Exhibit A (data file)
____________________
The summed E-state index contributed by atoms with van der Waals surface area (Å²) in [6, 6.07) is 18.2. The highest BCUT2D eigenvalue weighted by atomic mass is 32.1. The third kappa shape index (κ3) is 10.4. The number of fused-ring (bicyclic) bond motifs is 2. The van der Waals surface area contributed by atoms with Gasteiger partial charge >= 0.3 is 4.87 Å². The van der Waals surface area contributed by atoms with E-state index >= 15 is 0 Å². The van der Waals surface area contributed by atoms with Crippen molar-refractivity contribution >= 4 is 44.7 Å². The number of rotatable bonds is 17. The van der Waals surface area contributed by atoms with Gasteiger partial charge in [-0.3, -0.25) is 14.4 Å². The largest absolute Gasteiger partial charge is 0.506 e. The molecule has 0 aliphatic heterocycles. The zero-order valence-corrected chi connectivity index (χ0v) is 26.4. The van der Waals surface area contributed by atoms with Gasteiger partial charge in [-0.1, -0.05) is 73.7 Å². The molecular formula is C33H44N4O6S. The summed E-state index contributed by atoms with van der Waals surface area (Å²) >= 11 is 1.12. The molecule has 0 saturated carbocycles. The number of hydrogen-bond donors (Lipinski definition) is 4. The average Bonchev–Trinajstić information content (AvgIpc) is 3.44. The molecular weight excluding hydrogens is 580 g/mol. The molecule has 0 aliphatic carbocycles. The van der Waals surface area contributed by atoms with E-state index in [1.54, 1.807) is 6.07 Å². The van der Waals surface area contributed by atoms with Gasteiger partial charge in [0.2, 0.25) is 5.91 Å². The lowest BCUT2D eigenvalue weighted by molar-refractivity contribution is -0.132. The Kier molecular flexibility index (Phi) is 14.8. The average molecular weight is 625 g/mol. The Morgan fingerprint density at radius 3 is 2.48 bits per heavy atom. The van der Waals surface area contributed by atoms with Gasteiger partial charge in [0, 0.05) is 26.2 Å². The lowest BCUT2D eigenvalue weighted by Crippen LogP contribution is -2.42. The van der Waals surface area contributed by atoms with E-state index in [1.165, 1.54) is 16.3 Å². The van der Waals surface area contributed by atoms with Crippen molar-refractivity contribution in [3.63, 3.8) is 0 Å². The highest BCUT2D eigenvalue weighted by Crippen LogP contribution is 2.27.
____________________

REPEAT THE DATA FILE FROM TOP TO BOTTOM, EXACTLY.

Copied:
The summed E-state index contributed by atoms with van der Waals surface area (Å²) in [6, 6.07) is 18.2. The highest BCUT2D eigenvalue weighted by atomic mass is 32.1. The third kappa shape index (κ3) is 10.4. The number of fused-ring (bicyclic) bond motifs is 2. The van der Waals surface area contributed by atoms with Gasteiger partial charge >= 0.3 is 4.87 Å². The van der Waals surface area contributed by atoms with E-state index >= 15 is 0 Å². The van der Waals surface area contributed by atoms with Crippen molar-refractivity contribution >= 4 is 44.7 Å². The number of rotatable bonds is 17. The van der Waals surface area contributed by atoms with Gasteiger partial charge in [-0.3, -0.25) is 14.4 Å². The largest absolute Gasteiger partial charge is 0.506 e. The molecule has 0 aliphatic heterocycles. The zero-order valence-corrected chi connectivity index (χ0v) is 26.4. The van der Waals surface area contributed by atoms with Gasteiger partial charge in [-0.1, -0.05) is 73.7 Å². The molecular formula is C33H44N4O6S. The summed E-state index contributed by atoms with van der Waals surface area (Å²) >= 11 is 1.12. The molecule has 0 saturated carbocycles. The number of hydrogen-bond donors (Lipinski definition) is 4. The average Bonchev–Trinajstić information content (AvgIpc) is 3.44. The molecular weight excluding hydrogens is 580 g/mol. The molecule has 0 aliphatic carbocycles. The van der Waals surface area contributed by atoms with E-state index in [1.54, 1.807) is 6.07 Å². The van der Waals surface area contributed by atoms with Gasteiger partial charge in [0.2, 0.25) is 5.91 Å². The lowest BCUT2D eigenvalue weighted by molar-refractivity contribution is -0.132. The Kier molecular flexibility index (Phi) is 14.8. The average molecular weight is 625 g/mol. The Morgan fingerprint density at radius 3 is 2.48 bits per heavy atom. The van der Waals surface area contributed by atoms with Gasteiger partial charge in [0, 0.05) is 26.2 Å². The lowest BCUT2D eigenvalue weighted by Crippen LogP contribution is -2.42. The van der Waals surface area contributed by atoms with E-state index in [1.165, 1.54) is 16.3 Å². The van der Waals surface area contributed by atoms with Crippen molar-refractivity contribution in [3.63, 3.8) is 0 Å². The highest BCUT2D eigenvalue weighted by Crippen LogP contribution is 2.27.